Monthly Archives: June 2012

What, no blog posts?

A sparse week on here as reports, exam papers and data input tasks dominate my time. Anything else? Yep, in the last three weeks I’ve attended three local meetings after school. I now recognise some of our local primary ICT leaders (progress), they know who I am and why I think Digital
Leaders are so important. Today was a meeting to look at ICT linked international links, we managed to squeeze in digital leaders and already this has been followed up on twitter this evening. A presentation from the Japan Society, e twinning possibilities, the e twinning cookbook of case studies, British Council Connecting Classrooms, Collaborations around the planet – links to follow. Local examples of links using video conferencing with Sweden, FaceTime with NZ during an overnight space session, twitter SOLO CPD and more…

So less blogging but plenty to keep me busy ….link details on some of these possibilities to follow.

Department starts to tweet

Another dream is realised as we start a departmental twitter account so we can communicate effectively online @bowerparkgeog .

Global tweeting #chat -post chat update

Fancy participating in a global twitter event? Keen to use twitter for CPD? Gather ideas from across the globe? (USA, UK, Abu Dhabi, Singapore, Australia and…,).

Today Saturday 16 June at midday GMT London the expanding #geogsolo group will be discussing their use of #SOLO taxonomy to visibly demonstrate progress in their pupils learning. A New Zealand sourced idea that is spreading through Twitter. Geography already has a number of strong global links between teachers, this is our first attorney at a global link up.
So please join in, follow #geogsolo and see where this idea is going. All feedback welcomed. @JOHNSAYERS has set up a google docs area where resources, links and feedback can be shared.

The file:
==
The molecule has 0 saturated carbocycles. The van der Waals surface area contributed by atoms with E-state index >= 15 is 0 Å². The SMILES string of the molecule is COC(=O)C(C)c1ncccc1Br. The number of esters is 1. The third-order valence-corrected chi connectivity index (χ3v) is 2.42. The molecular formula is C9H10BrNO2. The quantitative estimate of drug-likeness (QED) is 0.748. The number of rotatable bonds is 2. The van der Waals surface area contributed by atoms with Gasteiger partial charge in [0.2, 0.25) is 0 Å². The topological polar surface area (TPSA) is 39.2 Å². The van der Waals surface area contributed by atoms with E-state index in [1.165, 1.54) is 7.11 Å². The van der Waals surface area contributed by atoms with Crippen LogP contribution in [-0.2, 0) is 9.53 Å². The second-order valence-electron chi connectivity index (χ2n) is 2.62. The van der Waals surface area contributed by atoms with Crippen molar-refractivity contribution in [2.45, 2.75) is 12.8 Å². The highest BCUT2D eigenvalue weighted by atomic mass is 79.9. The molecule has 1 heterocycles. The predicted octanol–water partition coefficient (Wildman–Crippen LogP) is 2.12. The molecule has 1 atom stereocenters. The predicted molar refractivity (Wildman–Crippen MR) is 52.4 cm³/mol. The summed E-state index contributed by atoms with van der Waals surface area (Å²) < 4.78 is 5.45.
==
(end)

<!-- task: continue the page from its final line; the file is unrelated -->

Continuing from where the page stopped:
Was it a success?
Judge for yourself – 5 countries involved on the day – USA, UK, Abu Dhabi, Australia and New Zealand. We also were observed and joined by SLT representatives, scientists, primary practitioners. Much to our surprise we apparently trended onTwitter in the UK and Victoria State, Australia.
@JOHNSAYERS will be compiling the archive for the session. here are many ideas and links about Solo in general, in geography, for marking, levelling, grading, extending to top levels/ grades.

Well I think I speak for all those involved- it was a fantastic success beyond most (if not all) of our aspirations for a first chat – now to develop, draw more teachers in and extend our practice and collaboration.





Department blog and trips

Linking the classroom to the web and preparing pupils for fieldwork. We have been visiting Tilbury power station for many years as a school. The changes it has undergone in recent years has kept the trip fresh for staff and provided a different perspective for pupils.

In the last three years we have seen security changes in line with the protests held in Kent about proposed new stations. Then the proposal to change fuel from coal to gas and now the transformation that we witnessed last year, a biomass powered plant.
Is it a possible visit for you?

Also a chance to develop the use of our new departmental blog.

Digital Leaders, Havering and should I teach Primary?

This week I have been very lucky to be invited by Dave Smith from the HSIS team to deliver information about the Digital Leader Network ( to local primary ICT leaders at their annual meet.
It was a privilege to talk to a number of colleagues, I love the enthusiasm in the primary sector and open approach to many challenges ( even questioned myself waist a better sector for me and my range of interests?).
I hope that Havering can develop a number of schools who participate in the network and I look forward to working with and getting to know a number of colleagues from across the borough.

Please join the growing conversation including #DLChat on Twitter each Thursday from 9-10 pm straight after #ukedchat.

SOLO seen in someone else’s classroom

It’s been a very busy week – when was half term? I have continued to experiment with SOLO and need to read more pupil feedback sheets to fully evaluate its initial impact. This week I’ve learnt about: recovering the Titanic, Cannibals ( not zombies,sir) in Miami and Nicki Menaj. However, for me even more significant was my Head of Department delivering his first SOLO lesson with a History group today. It was great to listen in from next door(partition wall!) and to ask year 7s as they left which stage they achieved.

We’ve started our journey. Now to evaluate each week, trial a range of tools and feedback to the PLN via Twitter and blogging.

“I never work enough at half term”